Police & Fire

Westfield Man Pulls Two from Burning Car in Route 80 Accident

Duncan Smythe of Westfield pulled the driver and a passenger from a vehicle that veered across Route 80, hit a car on the shoulder and burst into flames. Credits: Duncan Smythe
Smythe's friend, Rudy Palma, captured this image of the fiery crash that occurred on July 4. Credits: Rudy Palma

ROCKAWAY, NJ – When Duncan Smythe of Westfield left for a Fourth of July gathering at a friend’s home in Sussex County, he didn’t expect to pull two people from a fiery car after a crash on Route 80.

Smythe, 55, was driving west on Route 80 along with friend Rudy Palma when he saw a car veer across the road and strike a Toyota on the shoulder with what he described as “a lot of force.”

The driver of the vehicle on the shoulder, Michael O’Brien, 49, was outside of his car adjusting his bicycle when he was struck by Mary Potts, 72, and killed instantly, according to police. A rear passenger in his car, Mary Briggs, 69, was critically injured and taken to Morristown Medical Center, Trooper Lawrence Peele of the NJ State Police said.

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“The two cars both left the ground, spun around, hit the guard rail and one car burst into flame immediately,” Smythe said. “I pulled over. The car I approached had smoke coming out from the hood, but fortunately the door was not locked.”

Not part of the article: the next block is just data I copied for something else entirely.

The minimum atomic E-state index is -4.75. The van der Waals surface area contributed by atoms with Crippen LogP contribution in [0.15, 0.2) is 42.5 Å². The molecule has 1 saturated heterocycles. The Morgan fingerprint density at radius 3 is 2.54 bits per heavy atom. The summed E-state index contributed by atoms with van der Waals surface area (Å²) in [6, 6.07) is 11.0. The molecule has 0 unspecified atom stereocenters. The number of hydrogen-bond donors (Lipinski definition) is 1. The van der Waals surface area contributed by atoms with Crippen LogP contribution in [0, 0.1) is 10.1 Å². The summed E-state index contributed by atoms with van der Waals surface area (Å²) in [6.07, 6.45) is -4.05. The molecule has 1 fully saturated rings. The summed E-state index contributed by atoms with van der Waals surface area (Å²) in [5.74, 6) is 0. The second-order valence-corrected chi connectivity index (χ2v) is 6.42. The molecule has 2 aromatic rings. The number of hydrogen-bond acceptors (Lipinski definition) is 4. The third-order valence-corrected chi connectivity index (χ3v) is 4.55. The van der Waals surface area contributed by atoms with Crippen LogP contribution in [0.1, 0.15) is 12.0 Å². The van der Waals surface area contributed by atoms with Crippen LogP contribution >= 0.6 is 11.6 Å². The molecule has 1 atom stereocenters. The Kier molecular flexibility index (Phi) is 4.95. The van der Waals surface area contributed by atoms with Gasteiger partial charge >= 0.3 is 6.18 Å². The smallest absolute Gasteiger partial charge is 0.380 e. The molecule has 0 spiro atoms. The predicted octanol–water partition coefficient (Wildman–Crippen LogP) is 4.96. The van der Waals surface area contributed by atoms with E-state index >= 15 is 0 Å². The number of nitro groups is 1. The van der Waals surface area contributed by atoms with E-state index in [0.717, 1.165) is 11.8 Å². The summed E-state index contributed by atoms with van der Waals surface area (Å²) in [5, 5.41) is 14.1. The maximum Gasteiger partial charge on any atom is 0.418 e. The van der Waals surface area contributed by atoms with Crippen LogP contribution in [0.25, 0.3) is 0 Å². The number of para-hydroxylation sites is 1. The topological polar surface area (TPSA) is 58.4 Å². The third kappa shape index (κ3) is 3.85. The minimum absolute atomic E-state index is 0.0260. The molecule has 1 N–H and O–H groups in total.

Smythe pulled Potts, who he described as disoriented, and her passenger out from the car. The passenger, who was at least 6-feet tall, was wedged under the dashboard, Smythe said.

“The car was fully engulfed in 90 seconds,” Smythe said. “It was a hell of a blaze.”

Smythe, who works a realtor, graduated from Westfield High School in 1970. He worked as a police officer in Bridgewater during the late 1970s and 1980’s and served as an EMT on the Westfield Rescue Squad for 25 years. That training kicked in as he approached the smoking car with focus and determination to act quickly, he said.

“All I was thinking was, ‘I have to get them out,’” he said. “I think because of experience I was just focused. People watch TV and think that cars explode, but they don’t. Gasoline doesn’t explode, it burns. People kept telling me that it was going to blow, but I knew it wasn’t going to.”

A few days later, Smythe said he’s reflecting on the adrenaline that kicked in when he saw the accident.

“Adrenaline is a wonderful thing,” Smythe said. “It didn’t occur to me that the man in the passenger seat outweighed me by at least 50 pounds and I picked him up like a feather. What they say about adrenaline is true.”

Despite his actions after the crash, Smythe prefers that well-wishers refrain from calling him a hero.

“Please don’t use the word hero,” he said. “I don’t like that. I was just lucky and happy that I was in the right place at the right time. I don’t really feel it was heroic. Guys losing their legs in Iraq are heroic.”

At this time, the crash remains under investigation, Peele said. He could not comment on Smythe’s actions at the scene.

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